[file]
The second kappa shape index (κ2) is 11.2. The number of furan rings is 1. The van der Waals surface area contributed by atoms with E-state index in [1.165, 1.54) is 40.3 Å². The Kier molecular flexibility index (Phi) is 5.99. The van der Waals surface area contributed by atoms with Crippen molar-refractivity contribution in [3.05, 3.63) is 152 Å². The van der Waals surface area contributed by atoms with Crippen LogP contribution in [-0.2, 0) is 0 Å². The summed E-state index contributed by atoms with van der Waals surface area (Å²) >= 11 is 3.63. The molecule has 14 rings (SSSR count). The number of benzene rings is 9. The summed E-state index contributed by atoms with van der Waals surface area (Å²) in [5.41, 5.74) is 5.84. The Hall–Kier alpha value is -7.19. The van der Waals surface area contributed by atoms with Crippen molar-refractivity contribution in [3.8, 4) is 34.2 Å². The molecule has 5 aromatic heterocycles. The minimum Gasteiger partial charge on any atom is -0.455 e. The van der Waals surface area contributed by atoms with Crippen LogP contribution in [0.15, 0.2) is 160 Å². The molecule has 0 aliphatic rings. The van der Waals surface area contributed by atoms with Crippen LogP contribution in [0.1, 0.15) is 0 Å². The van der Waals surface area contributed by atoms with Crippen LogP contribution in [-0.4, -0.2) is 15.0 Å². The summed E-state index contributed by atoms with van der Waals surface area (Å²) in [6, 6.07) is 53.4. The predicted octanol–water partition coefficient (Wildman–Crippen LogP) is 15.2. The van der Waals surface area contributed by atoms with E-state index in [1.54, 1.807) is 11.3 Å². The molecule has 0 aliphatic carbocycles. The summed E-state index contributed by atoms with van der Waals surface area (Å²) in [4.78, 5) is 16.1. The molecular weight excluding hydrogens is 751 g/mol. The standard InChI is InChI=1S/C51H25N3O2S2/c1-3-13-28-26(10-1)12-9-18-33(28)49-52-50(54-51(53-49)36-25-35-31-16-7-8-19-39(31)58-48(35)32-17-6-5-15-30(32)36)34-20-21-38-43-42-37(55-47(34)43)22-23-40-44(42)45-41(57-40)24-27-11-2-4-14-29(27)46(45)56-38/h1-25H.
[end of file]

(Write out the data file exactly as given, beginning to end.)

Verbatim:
The second kappa shape index (κ2) is 11.2. The number of furan rings is 1. The van der Waals surface area contributed by atoms with E-state index in [1.165, 1.54) is 40.3 Å². The Kier molecular flexibility index (Phi) is 5.99. The van der Waals surface area contributed by atoms with Crippen molar-refractivity contribution in [3.05, 3.63) is 152 Å². The van der Waals surface area contributed by atoms with Crippen LogP contribution in [-0.2, 0) is 0 Å². The summed E-state index contributed by atoms with van der Waals surface area (Å²) >= 11 is 3.63. The molecule has 14 rings (SSSR count). The number of benzene rings is 9. The summed E-state index contributed by atoms with van der Waals surface area (Å²) in [5.41, 5.74) is 5.84. The Hall–Kier alpha value is -7.19. The van der Waals surface area contributed by atoms with Crippen molar-refractivity contribution in [3.8, 4) is 34.2 Å². The molecule has 5 aromatic heterocycles. The minimum Gasteiger partial charge on any atom is -0.455 e. The van der Waals surface area contributed by atoms with Crippen LogP contribution in [0.15, 0.2) is 160 Å². The molecule has 0 aliphatic rings. The van der Waals surface area contributed by atoms with Crippen LogP contribution in [0.1, 0.15) is 0 Å². The van der Waals surface area contributed by atoms with Crippen LogP contribution in [-0.4, -0.2) is 15.0 Å². The summed E-state index contributed by atoms with van der Waals surface area (Å²) in [6, 6.07) is 53.4. The predicted octanol–water partition coefficient (Wildman–Crippen LogP) is 15.2. The van der Waals surface area contributed by atoms with E-state index in [1.54, 1.807) is 11.3 Å². The molecule has 0 aliphatic carbocycles. The summed E-state index contributed by atoms with van der Waals surface area (Å²) in [4.78, 5) is 16.1. The molecular weight excluding hydrogens is 751 g/mol. The standard InChI is InChI=1S/C51H25N3O2S2/c1-3-13-28-26(10-1)12-9-18-33(28)49-52-50(54-51(53-49)36-25-35-31-16-7-8-19-39(31)58-48(35)32-17-6-5-15-30(32)36)34-20-21-38-43-42-37(55-47(34)43)22-23-40-44(42)45-41(57-40)24-27-11-2-4-14-29(27)46(45)56-38/h1-25H.